Nearly half of IFAs keep decisions in-house, survey shows
More on Discretionary Management
- Half of DFM portfolios failing to add value: report
- Impossible comparisons make DFMs too risky for most
- Verbatim sees outsourcing pick-up due to clients disinterest
In focus: Outsourcing Investments
Almost half of advisers do not use DFM services and of those who choose not to, nearly 80% do not expect their use to increase ahead of RDR coming in at the end of the year.
Research by Money Management of 161 financial planners showed that 48% do not use any DFMs services for their clients, regardless of portfolio size.
Yesterday, MM reported that Cazenove predicted advisers would shun DFMs after the RDR in favour of their own model portfolios and this latest research reinforces that view.
The advisers surveyed by MM saw model portfolios as the best alternative to DFMs, with a third of this group using them. That said, almost half of those not using DFMs prefer to keep the decisions in-house, either using an internal investment professional or doing the stock selection themselves.
This is reflected in the main reason for not using DFMs being the loss of control of the client’s assets. Much has been said recently of the caution advisers need to exercise when using a DFM service for their client and ensuring that they are not seen as obsolete in the process.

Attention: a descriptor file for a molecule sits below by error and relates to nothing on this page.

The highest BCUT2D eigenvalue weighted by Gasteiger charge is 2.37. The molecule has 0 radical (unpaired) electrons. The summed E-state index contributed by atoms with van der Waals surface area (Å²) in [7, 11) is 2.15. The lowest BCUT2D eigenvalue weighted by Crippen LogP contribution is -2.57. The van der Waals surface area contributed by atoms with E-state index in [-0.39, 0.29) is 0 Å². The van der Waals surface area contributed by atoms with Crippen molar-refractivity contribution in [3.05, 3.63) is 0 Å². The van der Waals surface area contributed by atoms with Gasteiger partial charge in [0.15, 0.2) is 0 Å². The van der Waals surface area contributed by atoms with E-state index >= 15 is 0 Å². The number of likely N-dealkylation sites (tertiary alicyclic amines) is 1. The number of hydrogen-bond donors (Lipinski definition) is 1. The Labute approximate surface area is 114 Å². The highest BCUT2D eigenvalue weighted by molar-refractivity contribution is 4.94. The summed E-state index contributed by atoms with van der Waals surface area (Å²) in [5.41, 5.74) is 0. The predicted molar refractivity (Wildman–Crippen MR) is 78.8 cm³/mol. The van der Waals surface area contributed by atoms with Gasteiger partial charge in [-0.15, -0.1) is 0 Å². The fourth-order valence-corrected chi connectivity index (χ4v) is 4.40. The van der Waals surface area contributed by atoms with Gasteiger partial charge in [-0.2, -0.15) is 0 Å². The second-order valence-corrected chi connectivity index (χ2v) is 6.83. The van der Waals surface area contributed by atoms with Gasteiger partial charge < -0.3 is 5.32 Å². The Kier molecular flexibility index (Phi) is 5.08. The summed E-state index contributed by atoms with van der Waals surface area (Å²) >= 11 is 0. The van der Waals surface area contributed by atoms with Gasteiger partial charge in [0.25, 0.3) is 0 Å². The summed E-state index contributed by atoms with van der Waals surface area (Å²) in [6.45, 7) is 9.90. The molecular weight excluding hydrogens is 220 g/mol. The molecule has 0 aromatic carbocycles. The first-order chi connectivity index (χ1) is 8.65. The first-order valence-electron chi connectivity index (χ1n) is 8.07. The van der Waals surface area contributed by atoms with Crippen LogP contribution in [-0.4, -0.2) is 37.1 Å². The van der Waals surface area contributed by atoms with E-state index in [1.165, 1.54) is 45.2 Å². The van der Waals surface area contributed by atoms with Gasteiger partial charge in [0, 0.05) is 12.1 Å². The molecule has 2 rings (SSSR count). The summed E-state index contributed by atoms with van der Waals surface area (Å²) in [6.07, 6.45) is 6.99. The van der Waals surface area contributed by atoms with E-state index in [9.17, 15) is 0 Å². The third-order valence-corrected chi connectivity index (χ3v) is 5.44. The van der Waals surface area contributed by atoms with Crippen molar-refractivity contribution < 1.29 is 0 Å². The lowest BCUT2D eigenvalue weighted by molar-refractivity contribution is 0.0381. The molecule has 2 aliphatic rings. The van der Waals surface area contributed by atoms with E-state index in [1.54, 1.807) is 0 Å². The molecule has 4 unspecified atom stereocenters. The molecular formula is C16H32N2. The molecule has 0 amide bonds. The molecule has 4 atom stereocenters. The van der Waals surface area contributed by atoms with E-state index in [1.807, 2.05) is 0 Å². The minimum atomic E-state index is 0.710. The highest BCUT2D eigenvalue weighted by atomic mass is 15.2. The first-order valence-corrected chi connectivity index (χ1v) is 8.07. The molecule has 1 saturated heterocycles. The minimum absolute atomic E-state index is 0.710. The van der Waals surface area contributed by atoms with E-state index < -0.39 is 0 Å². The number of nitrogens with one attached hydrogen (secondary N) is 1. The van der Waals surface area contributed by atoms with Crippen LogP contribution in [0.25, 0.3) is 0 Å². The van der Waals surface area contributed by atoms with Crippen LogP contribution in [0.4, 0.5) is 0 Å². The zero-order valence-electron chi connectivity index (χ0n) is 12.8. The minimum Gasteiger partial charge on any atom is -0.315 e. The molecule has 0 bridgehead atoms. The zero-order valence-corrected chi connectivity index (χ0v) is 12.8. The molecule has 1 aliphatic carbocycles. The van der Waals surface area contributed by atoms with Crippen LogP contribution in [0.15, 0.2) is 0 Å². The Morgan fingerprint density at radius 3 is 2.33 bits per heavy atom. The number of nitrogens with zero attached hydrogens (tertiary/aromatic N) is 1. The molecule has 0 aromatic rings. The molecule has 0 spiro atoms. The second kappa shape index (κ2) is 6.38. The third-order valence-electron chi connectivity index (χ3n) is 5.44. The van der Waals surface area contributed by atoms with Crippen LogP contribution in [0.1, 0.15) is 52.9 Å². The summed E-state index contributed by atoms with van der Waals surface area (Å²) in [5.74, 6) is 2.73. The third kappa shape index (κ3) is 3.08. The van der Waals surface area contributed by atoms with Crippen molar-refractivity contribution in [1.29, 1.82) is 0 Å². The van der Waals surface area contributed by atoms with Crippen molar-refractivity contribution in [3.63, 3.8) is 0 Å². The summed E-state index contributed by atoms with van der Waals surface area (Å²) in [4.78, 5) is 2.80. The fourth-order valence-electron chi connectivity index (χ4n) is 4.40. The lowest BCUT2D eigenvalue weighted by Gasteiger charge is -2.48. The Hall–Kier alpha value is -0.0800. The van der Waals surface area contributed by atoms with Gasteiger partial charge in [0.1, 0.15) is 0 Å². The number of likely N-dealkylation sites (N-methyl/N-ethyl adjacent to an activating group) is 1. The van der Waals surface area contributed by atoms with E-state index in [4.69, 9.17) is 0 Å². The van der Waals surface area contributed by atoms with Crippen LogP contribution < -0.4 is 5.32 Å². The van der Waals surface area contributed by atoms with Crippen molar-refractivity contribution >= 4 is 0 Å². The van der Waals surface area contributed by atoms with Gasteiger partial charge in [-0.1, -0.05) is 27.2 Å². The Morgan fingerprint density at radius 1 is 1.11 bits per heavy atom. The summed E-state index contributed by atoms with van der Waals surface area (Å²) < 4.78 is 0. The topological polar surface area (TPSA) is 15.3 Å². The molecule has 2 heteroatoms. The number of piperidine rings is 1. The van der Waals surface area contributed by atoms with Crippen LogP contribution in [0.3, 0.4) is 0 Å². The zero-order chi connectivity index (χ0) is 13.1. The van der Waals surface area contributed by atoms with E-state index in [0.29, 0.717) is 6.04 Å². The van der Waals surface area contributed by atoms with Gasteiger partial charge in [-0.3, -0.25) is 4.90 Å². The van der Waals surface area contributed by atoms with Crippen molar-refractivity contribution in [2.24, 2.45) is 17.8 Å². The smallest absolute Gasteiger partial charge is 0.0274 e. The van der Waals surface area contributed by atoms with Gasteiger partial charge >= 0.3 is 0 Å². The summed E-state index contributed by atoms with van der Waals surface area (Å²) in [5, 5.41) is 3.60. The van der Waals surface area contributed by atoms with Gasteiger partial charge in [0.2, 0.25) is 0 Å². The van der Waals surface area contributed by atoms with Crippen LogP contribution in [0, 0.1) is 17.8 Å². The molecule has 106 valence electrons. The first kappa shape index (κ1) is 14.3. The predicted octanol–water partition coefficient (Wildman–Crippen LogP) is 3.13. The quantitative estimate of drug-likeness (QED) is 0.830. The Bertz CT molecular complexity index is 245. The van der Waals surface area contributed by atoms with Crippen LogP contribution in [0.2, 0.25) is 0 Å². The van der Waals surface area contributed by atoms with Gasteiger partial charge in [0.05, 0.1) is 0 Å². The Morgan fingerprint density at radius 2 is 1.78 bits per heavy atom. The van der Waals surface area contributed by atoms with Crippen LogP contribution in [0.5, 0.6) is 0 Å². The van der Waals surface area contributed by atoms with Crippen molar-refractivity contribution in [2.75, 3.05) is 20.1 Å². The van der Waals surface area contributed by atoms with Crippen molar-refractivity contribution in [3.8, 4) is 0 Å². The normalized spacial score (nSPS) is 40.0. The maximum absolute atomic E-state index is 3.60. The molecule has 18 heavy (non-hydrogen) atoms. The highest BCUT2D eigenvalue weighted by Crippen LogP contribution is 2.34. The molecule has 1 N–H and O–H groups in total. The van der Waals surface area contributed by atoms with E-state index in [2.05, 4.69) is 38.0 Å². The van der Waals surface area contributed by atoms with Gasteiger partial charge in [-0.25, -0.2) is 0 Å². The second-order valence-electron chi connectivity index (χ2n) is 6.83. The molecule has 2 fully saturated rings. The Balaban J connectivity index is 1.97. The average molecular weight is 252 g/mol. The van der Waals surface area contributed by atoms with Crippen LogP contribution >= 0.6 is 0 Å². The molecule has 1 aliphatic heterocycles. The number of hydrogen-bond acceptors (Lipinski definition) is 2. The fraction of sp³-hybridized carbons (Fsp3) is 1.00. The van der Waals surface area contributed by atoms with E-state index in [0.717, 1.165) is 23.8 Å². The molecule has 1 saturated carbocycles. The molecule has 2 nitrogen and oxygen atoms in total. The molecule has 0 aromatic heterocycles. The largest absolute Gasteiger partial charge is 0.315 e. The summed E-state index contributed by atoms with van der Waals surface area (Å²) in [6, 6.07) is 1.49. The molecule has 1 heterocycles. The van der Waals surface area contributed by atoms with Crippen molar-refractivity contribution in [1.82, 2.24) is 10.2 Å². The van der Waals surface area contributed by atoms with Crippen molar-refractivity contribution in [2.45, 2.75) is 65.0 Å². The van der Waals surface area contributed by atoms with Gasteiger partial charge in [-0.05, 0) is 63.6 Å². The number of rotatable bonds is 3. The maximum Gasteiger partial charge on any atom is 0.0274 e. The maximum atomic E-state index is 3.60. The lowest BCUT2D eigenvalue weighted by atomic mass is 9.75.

Advisers fear clients will not see the value in paying the IFA if the DFM is carrying out all the investment selections. However, advocates of DFMs say that this outsourcing leaves more time for the IFA to focus on other areas of financial planning.
Oliver Wallin, investment director at Octopus, said, “The big fear for advisers is disintermediation, so if the client has a strong relationship with the DFM then they may question what the IFA is doing.”
Conventionally, advisers have either retained discretionary rights and delegated this to a DFM or the client and DFM to have a direct contractual relationship, leading to fears of the adviser being left out.
However, the recent FSA paper, ‘Assessing suitability: Replacement business and centralised investment propositions’, offered a third option, whereby the advisory firm is the client of the DFM, acting on behalf of its client. This setup would go some way to allaying the fears of clients being poached from advisers, a threat that many say is more real if the DFM firm has an advisory arm.
Nick Georgiadis, head of the DFM team at Cazenove, said, “We have a financial planning arm and we don’t hide it. But it’s business suicide if the perception of the company is that it’s stealing clients, though I’m aware of firms that have done that.”
In the research, in addition to loss of control, a third of those that do not use DFM services stated that the high cost was another offputting factor, while 18% said that selecting a DFM firm was too difficult.